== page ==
So there’s still a self but it’s no longer a self-relating self. It’s no longer self-grounding. It’s radically finite, dependent, relational, and so is the world to which the self relates. Self and world need each other and come to constitute one another. The boundary is the interface or scaffolding for this co-constitution.

Also a long row to hoe. But no way in which we understand things ever becomes complete. The fact we even understand ancient practices attests to their continuing presence in oral traditions, in popular and non-mainstream cultures, in the forgotten yet still dormant meanings of common words.

The ever looming disasters may yet shine more light on marginal practices which begin to gather and vie for central position. These practices become instituted by way of the paradigm, not abstract theories as you and I are discussing, theories which can at best only shine a light. I see much of our essential work, as artists, as magicians, as whatever, as bringing forth the paradigm. In the meantime all sorts of ugly politics assail us, and we have to deal with the world as it is not as we want it to be.


Thank you for that. I wasn’t really relishing the idea of going straight back to pre-platonic ways of being without gathering some of the best of what has come along since then.

The challenge is to be discerning as we pick and choose…

And it’s probably wise to linger a bit in that pre-platonic place before we rush back to modernity. We are so lacking in any familiar frame of reference for the experience of being a member of a society where one’s place in the tribe is everything and one’s self image is so ephemeral it can hardly be detected. Our experiences of gift economy are isolated to specific events and we can scarcely fathom what it would feel like to live it year round.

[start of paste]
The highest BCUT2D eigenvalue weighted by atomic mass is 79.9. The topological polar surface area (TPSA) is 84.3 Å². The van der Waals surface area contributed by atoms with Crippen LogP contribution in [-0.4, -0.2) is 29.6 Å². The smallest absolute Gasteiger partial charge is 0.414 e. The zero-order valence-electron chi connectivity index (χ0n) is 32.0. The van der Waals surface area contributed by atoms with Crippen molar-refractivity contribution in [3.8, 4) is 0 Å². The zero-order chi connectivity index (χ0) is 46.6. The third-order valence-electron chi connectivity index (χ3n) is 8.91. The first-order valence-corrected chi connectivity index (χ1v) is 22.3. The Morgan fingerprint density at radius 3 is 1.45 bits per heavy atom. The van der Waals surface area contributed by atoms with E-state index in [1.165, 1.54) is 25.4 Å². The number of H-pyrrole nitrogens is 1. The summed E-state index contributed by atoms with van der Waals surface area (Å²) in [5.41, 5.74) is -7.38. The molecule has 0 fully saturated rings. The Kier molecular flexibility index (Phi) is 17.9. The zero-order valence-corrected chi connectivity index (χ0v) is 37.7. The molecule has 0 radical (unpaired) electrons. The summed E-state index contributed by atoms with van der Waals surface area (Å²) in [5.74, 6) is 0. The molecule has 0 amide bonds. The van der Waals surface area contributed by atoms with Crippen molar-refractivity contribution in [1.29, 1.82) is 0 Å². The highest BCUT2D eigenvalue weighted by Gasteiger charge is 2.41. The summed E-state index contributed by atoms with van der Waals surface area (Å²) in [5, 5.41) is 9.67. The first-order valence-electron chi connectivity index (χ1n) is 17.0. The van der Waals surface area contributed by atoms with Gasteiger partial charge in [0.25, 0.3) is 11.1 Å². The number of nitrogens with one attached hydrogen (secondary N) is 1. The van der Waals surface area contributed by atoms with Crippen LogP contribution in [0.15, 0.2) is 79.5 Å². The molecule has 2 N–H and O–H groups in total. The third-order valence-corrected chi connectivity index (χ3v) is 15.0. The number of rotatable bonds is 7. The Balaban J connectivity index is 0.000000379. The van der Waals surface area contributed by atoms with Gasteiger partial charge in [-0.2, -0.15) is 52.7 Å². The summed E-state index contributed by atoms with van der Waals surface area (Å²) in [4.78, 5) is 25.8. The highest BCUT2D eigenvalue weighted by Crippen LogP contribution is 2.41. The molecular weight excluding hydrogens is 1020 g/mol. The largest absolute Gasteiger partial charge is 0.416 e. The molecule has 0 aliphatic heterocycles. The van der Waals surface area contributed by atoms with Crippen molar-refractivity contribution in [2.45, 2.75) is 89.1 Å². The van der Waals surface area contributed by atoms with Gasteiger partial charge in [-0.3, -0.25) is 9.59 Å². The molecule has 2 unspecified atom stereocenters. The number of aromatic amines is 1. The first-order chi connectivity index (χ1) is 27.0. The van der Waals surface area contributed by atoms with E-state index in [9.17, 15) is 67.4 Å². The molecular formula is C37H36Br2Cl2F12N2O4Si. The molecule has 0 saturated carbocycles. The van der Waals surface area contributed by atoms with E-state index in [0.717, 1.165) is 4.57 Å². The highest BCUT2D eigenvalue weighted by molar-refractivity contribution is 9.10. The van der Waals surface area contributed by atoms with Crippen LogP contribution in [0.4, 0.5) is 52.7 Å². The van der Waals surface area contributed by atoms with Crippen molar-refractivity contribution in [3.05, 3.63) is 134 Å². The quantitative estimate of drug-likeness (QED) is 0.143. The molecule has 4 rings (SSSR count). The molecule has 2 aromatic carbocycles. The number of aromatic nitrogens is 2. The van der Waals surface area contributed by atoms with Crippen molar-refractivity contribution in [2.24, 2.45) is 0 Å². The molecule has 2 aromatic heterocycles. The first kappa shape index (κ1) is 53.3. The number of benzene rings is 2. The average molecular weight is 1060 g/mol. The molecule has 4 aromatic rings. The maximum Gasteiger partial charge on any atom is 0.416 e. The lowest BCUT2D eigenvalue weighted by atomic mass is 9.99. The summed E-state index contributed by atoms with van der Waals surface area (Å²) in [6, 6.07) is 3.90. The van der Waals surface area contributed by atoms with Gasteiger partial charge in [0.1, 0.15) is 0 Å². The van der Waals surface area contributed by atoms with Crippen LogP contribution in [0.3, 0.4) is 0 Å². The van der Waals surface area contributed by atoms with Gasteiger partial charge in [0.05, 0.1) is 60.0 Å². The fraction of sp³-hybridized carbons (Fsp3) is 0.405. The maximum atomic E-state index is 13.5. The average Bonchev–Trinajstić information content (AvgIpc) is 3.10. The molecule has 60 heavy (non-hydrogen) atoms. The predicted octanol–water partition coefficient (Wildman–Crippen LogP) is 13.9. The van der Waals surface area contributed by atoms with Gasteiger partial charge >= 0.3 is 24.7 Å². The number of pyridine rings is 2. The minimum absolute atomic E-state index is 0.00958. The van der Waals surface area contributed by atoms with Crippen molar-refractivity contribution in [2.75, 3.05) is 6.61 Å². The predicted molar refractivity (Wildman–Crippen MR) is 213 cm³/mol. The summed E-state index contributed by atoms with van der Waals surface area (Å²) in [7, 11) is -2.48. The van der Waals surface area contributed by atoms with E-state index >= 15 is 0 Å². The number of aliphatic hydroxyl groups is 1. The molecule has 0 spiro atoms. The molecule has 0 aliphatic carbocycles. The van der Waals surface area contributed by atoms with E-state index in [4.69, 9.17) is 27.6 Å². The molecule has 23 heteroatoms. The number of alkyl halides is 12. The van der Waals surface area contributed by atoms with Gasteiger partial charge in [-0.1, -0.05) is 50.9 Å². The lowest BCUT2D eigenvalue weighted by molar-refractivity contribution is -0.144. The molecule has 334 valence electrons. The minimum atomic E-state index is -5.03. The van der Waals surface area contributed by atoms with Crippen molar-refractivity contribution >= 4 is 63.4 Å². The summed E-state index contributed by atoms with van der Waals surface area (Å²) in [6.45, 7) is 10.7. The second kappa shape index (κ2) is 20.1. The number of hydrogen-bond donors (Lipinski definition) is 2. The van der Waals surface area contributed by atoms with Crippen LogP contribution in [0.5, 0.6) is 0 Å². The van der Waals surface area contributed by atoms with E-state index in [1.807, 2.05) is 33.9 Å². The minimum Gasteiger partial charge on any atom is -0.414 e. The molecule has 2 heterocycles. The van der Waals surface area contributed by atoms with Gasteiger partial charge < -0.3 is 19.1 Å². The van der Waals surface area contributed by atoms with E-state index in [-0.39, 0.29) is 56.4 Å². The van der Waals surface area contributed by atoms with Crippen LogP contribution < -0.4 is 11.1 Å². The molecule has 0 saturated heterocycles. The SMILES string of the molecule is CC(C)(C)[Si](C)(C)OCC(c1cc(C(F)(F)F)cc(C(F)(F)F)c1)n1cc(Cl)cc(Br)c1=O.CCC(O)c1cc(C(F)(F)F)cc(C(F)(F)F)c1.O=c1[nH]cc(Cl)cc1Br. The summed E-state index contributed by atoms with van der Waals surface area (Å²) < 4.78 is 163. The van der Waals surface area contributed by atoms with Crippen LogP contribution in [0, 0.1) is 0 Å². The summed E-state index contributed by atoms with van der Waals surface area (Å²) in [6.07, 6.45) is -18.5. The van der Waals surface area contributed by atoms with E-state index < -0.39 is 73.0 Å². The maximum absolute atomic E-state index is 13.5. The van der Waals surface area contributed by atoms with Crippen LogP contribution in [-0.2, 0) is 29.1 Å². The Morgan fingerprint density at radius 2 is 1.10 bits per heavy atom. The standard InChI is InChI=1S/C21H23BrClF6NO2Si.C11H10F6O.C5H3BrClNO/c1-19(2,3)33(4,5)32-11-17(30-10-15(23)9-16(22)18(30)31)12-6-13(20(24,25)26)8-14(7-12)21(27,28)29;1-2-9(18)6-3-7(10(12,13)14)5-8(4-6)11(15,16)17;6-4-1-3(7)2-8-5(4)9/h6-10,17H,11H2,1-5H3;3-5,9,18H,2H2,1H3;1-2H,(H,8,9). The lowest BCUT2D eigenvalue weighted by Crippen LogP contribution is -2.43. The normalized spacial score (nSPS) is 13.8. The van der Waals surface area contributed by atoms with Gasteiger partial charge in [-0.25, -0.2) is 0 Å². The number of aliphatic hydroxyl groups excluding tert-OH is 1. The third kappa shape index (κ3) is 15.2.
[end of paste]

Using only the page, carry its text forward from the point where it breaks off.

cohen’s testimony was riveting and historic in many ways (not in a positive light)

so much to unpack


I don’t usually comment in this thread but wow, Cumming’s closing remarks were inspiring. Felt like watching history.


it was history!

  • cohen’s opening and closing statements and his resistance against the right’s obstruction

  • cumming’s closing statement

  • the democrats calling out the right’s weak tactics of talking over michael cohen and calling him names that he has already plead guilty and admitted to being and is clearly in repentance over (being a liar, perjurer, etc)

  • AOC getting hella names from cohen

  • Rashida Tlaib calling out the racist actions of republican mark meadows

theres so much more god what a day


It’s worth watching AOC.

I was listening all day and you had people back and forth attacking or defending Cohen’s credibility. AOC doesn’t fall for that, instead introducing a line of questioning that actually furthers the ability to investigate the truth.


I feel like this is the moment when Congress, and the mainstream media and pretty much everyone, have to stop pretending that Trump is legitimate in any way.


There were several on the Dem side who opened up or strengthened investigative lines. As well as identifying others who need to be questioned.

GOP did not help their cause as they did not refute a single claim Cohen made against DJT.

Over all, it was a good start.


Anytime I have a moment of optimism, it’s important to remember this timeless tweet.
Ultimately, it’s been clear that the truth hasn’t mattered for some time to a lot of Americans (well before Trump’s election - so I always worry about him becoming a scapegoat for serious systemic issues that can’t be brushed away so easily). I’ll be curious how the Cohen stuff impacts anything at all in any meaningful way. The optimism is purely a result of having a divided legislature, but will it be enough for any accountability? We shall see.


it was a disgusting circus, so par for the course for this country at present